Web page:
Some cryptids attract hoaxes much more than others, the two greatest examples of these being Bigfoot in America and the Loch Ness Monster in Scotland. These hoaxes are not, in my opinion, humbug and jolity like the hoaxes of Barnum and his peers, for they serve to constantly chip away at any credibility these cryptids may have. The crypids are contently targeted purely by the virtue that they are well known and the huge amount of hoaxes leads people to believe that because there are so many hoaxes then there is probably no truth behind any of the reports. When a person does see something that they think may be Nessie they now will automatically assume that it was a floating log or a wave and not report it. It may well have been a floating log, but what if it really was a sighting of an unknown animal? The evidence would be lost forever.
Particularly irksome is when hoaxes like this are preformed as publicity stunts to market some tawdrey wares. Sometimes they even try to use hoaxes like this to attempt to promote something that may have been of interest to real cryptozoologists, scoring a spectacular own goal in the process. One such incident occurred during the publicity campaign for Steve Alten's book The Loch.
In March 2005 the story broke that 2 American tourists had found a strange and quite large tooth on the banks of Loch Ness. They took photographs of the tooth but as they were doing so a shady water bailiff came up to them and confiscated the tooth, which was never seen again!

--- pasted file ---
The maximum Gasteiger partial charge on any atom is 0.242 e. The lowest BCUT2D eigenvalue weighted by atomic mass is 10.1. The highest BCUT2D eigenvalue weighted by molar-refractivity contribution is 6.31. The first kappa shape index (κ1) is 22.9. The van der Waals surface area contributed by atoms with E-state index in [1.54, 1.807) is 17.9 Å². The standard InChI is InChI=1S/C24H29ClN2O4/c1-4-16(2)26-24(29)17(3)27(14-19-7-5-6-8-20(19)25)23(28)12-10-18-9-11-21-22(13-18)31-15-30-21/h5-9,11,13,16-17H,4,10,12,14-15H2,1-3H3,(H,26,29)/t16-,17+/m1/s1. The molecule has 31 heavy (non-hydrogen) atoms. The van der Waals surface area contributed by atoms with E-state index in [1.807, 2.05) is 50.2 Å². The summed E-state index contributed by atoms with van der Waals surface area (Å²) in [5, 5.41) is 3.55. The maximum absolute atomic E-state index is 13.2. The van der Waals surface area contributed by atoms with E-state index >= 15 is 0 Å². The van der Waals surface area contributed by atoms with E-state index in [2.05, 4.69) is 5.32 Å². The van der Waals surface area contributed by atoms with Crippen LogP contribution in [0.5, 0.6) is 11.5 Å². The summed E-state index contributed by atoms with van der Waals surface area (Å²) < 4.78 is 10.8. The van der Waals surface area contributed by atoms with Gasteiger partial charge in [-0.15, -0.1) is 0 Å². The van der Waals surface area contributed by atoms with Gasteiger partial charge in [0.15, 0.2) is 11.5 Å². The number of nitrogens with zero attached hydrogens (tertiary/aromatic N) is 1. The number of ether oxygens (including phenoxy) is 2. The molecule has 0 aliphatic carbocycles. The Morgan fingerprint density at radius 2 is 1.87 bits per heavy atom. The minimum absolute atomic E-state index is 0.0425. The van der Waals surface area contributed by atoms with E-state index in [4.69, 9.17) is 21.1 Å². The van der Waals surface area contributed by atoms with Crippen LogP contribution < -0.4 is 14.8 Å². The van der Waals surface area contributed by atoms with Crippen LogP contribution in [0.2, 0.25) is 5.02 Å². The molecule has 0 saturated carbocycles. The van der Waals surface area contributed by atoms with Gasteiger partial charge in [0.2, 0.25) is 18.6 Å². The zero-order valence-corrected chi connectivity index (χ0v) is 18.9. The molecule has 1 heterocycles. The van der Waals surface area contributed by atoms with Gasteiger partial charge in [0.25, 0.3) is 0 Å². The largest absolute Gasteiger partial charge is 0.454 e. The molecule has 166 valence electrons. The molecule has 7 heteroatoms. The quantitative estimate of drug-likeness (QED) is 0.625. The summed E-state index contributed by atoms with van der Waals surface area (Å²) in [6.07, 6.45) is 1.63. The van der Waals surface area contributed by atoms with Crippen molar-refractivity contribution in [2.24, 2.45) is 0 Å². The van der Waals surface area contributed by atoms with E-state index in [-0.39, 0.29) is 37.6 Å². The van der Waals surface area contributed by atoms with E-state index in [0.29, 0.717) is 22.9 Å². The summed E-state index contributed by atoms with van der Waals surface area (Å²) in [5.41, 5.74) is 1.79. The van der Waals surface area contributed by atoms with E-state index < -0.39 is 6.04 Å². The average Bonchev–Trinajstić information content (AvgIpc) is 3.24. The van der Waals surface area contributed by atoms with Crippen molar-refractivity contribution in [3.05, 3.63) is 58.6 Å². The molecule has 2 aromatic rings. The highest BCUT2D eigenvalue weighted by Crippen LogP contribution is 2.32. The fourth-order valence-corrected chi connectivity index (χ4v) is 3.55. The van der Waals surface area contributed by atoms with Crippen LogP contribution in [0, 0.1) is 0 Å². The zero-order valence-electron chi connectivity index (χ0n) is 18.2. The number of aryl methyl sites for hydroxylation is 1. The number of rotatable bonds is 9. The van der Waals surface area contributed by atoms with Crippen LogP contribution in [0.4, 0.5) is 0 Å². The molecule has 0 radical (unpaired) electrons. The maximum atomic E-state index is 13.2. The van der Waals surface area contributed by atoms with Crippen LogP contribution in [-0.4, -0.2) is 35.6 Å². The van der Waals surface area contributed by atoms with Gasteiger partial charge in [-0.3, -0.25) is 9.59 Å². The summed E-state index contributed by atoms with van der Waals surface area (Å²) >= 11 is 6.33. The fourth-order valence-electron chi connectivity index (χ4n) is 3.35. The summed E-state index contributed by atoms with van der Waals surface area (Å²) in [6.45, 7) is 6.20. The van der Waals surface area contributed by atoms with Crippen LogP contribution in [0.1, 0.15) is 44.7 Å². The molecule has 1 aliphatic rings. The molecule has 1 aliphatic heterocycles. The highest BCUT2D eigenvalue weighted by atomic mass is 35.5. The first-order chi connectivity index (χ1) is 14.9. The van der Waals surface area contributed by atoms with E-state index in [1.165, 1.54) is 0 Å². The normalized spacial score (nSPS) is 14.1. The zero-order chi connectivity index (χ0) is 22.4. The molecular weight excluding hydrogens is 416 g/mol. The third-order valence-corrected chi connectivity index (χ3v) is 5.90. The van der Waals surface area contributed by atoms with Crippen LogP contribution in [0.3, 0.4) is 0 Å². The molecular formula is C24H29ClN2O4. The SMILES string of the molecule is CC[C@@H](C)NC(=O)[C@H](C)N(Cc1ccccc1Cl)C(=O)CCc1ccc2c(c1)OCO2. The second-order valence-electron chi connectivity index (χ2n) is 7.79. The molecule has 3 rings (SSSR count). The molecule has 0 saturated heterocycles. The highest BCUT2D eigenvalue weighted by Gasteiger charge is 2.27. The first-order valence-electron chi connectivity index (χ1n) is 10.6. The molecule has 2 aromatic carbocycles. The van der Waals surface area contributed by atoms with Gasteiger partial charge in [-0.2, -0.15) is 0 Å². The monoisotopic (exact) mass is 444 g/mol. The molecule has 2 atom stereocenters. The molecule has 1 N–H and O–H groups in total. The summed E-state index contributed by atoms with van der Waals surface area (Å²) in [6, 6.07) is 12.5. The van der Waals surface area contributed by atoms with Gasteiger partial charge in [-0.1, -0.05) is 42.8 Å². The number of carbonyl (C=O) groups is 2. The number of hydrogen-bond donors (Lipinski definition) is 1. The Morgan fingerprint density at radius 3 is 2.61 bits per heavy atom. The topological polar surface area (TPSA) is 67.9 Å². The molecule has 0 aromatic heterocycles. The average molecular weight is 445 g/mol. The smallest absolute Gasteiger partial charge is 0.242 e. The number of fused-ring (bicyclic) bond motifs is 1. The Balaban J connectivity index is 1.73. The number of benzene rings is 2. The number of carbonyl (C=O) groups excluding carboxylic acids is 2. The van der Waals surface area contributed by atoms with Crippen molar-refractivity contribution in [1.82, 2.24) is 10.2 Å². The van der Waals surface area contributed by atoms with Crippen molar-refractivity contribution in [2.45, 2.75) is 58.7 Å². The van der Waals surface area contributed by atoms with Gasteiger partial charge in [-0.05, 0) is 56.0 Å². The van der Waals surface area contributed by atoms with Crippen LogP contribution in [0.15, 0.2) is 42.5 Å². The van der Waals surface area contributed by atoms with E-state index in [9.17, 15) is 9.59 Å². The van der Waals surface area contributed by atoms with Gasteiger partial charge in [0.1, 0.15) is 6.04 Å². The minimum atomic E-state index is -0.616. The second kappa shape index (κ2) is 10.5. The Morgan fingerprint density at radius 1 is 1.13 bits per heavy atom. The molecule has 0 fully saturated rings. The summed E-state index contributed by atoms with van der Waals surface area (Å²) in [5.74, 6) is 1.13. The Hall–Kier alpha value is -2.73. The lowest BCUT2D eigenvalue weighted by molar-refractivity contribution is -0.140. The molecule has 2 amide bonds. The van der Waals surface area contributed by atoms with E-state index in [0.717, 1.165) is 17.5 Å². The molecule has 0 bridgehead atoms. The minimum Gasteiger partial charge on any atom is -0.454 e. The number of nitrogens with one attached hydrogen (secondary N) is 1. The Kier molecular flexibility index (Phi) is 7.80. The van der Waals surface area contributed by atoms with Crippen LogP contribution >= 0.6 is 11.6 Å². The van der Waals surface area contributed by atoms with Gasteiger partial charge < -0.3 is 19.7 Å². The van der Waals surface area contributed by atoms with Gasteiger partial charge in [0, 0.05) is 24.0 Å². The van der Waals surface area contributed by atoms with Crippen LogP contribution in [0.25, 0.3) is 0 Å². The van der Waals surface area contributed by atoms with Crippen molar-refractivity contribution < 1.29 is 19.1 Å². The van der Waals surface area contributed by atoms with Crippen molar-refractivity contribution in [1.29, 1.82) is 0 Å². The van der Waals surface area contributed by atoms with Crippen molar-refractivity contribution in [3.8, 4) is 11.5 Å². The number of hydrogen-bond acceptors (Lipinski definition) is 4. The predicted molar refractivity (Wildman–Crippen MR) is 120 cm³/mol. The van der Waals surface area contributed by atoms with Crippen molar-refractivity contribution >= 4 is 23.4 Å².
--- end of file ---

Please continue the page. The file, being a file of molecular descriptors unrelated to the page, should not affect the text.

This might perhaps sound just within the realms of possibility to some but the story lost any credibility it may have had when you saw the photos of this alleged tooth. It was not even a tooth, rather the tip of a stag's antler. Pretty soon the hoax was admitted to as part of the book's publicity campaign. Perhaps the people responsible were expecting this to get people talking about Loch Ness and the book and for sales to go through the roof.
Well, they were part right: people did talk but mostly about what an idiotic thing to do this was and vowing never to buy the book. Obviously with the publicity generated the book's sales would have improved over what the sales would have been but had they not annoyed a large part of their target audience and thought of a better way of getting publicity the sales could have been higher.